|Re: P2 in RCP Application [message #108290 is a reply to message #108249]
||Wed, 16 April 2008 16:27
| Simon Clarkson
Registered: July 2009
Yes, we have plenty of experience trying to do this. No one here has |
succeeded. A colleague was at EclipseCon and spoke with someone from the
Pulse team about this. He was told that the Pulse team was only able to
get p2 to work because they personally knew the p2 developers and had
inside knowledge, and it was still difficult.
While it was straight forward to write the code to update a profile, there
is no way of getting access to the running profile.
I know that if anyone here figured out a way to do this, we would trumpet
the solution to everyone. As no one has claimed to be able to do this,
let alone tell anyone how it can be done, I can only assume that no one
has yet succeeded. The use case you describe is to me the holy grail of
provisioning. There have been prior posts on this problem and they all
The IDE, as of M6, can do this, so the obvious thing is to look at that
code. However, without the ability to step through the code, we have not
yet succeeded in finding all the tricks.
We have spent a lot of time looking at the profile code and I am happy to
share our findings, though as we got nowhere our findings are not worth
much. You start by finding things like the IProfileRegistry.SELF
constant, but then you realize that is nothing more than a convenient way
of getting the profile name set in eclipse.p2.profile. The profile does
not exist, as I would expect, in the registry, and if you create it, it is
not pre-configured with the installed bundles, so that is no good. We can
provision a profile by reading bundles.info, but then the installed
bundles are not started in the running app.
|Re: P2 in RCP Application [message #108953 is a reply to message #108707]
||Mon, 28 April 2008 23:27
Originally posted by: nigel.miegel.org|
I doubt the problem is to do with the dropins directory. The tricky part
is, as Tom says, running the application p2 enabled.
It is hard to know where to start, as this process is still quite tricky
(even with M7). Tom is correct in stating the distinction between
self-hosting and self-provisioning (a.k.a. self-updating). You can debug
this in self-hosting mode but you will not see the bundles become active.
Depending on how you are set up, you might see the bundles become active
in the IDE, but this is not what you want.
The first question is how are you starting the bundles. Rather than start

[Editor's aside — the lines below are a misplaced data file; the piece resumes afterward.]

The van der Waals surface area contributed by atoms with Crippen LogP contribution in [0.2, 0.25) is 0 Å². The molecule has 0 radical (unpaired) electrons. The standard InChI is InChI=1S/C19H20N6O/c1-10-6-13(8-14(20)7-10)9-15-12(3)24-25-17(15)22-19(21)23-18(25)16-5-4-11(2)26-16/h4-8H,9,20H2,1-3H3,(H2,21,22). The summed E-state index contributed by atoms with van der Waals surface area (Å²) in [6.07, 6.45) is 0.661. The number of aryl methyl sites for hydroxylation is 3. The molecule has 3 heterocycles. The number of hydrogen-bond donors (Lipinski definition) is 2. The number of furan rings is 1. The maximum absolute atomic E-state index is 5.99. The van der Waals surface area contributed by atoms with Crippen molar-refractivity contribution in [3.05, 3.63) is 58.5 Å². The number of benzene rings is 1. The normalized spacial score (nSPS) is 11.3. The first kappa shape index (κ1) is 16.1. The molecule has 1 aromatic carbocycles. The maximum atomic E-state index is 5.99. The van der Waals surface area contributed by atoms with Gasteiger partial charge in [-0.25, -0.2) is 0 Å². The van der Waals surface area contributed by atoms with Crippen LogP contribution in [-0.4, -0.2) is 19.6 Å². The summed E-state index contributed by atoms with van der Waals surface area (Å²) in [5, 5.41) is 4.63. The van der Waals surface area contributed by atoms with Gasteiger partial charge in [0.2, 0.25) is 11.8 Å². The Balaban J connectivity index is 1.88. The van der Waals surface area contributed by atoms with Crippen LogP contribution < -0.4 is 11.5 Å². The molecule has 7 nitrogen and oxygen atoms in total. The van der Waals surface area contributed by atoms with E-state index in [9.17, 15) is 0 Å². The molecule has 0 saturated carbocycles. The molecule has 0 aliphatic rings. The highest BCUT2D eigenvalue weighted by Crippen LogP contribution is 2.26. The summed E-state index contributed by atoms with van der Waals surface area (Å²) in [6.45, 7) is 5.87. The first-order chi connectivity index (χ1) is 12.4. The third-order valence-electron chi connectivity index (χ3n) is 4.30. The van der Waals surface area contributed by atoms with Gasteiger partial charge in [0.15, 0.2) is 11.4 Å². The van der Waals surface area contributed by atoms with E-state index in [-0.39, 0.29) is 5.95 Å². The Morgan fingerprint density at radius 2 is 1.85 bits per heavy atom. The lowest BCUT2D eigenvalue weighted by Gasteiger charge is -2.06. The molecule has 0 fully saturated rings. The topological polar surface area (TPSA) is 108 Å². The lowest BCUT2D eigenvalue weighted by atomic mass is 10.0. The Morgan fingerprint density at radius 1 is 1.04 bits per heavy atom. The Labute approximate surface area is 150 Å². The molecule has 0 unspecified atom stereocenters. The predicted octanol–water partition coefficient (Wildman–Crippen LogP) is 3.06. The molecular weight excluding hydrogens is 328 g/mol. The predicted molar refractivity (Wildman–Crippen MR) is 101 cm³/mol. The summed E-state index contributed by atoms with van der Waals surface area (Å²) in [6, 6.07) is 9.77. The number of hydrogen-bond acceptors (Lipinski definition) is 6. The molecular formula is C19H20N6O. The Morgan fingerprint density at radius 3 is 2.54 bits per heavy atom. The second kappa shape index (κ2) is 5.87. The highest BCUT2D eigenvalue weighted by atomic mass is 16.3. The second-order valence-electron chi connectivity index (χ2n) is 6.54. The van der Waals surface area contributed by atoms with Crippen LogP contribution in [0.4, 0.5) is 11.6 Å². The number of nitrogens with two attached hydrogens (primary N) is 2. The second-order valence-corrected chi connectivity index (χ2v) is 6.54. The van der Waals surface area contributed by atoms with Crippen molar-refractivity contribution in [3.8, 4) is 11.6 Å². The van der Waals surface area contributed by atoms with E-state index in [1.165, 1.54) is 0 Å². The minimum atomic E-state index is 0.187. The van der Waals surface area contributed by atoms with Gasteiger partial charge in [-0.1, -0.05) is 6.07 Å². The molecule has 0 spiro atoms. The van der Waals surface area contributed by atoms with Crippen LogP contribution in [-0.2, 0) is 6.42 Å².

all the bundles by listing them in the osgi.bundles (typically set in
config.ini), put instead just
org.eclipse.equinox.simpleconfigurator@1:start. This bundle will then,
when started, look in bundles.info (in its configuration area) for the
current set of bundles. By doing this, you do not have to have all the
bundles in the plugin directory. Unfortunately I find I have to build the
bundles.info by hand as that is the only way to get it right. If it is
not picking up bundles.info, try specifying the fullpath, e.g.
-Dorg.eclipse.equinox.simpleconfigurator.configUrl=file:/c:/ my-install-directory/configuration/org.eclipse.equinox.simpl econfigurator/bundles.info.
Inside bundles.info, you can either specify a full path for the file:
part, or just file:plugins.... But if you plug-ins come from different
places, which is likely unless you copy everything to the same place, then
you need the full path. You will need to update the timestamps each time
if loading jars or directories with versioned names.
Another thing to be careful about. You will need to include certain
bundles even though there are no dependencies on them. You will need at
least the eclipse touchpoint plug-in. You will need the
o.e.ecf.provider.filetransfer plug-in. You will need the
o.e.equinox.p2.updatesite plug-in if you are to access update sites. How
far are you getting? Are you downloading the artifacts (i.e. do you see
the progress monitor as the jars are downloaded)? Are the new bundles
being resolved? (If not, are the running bundles in the profile)?
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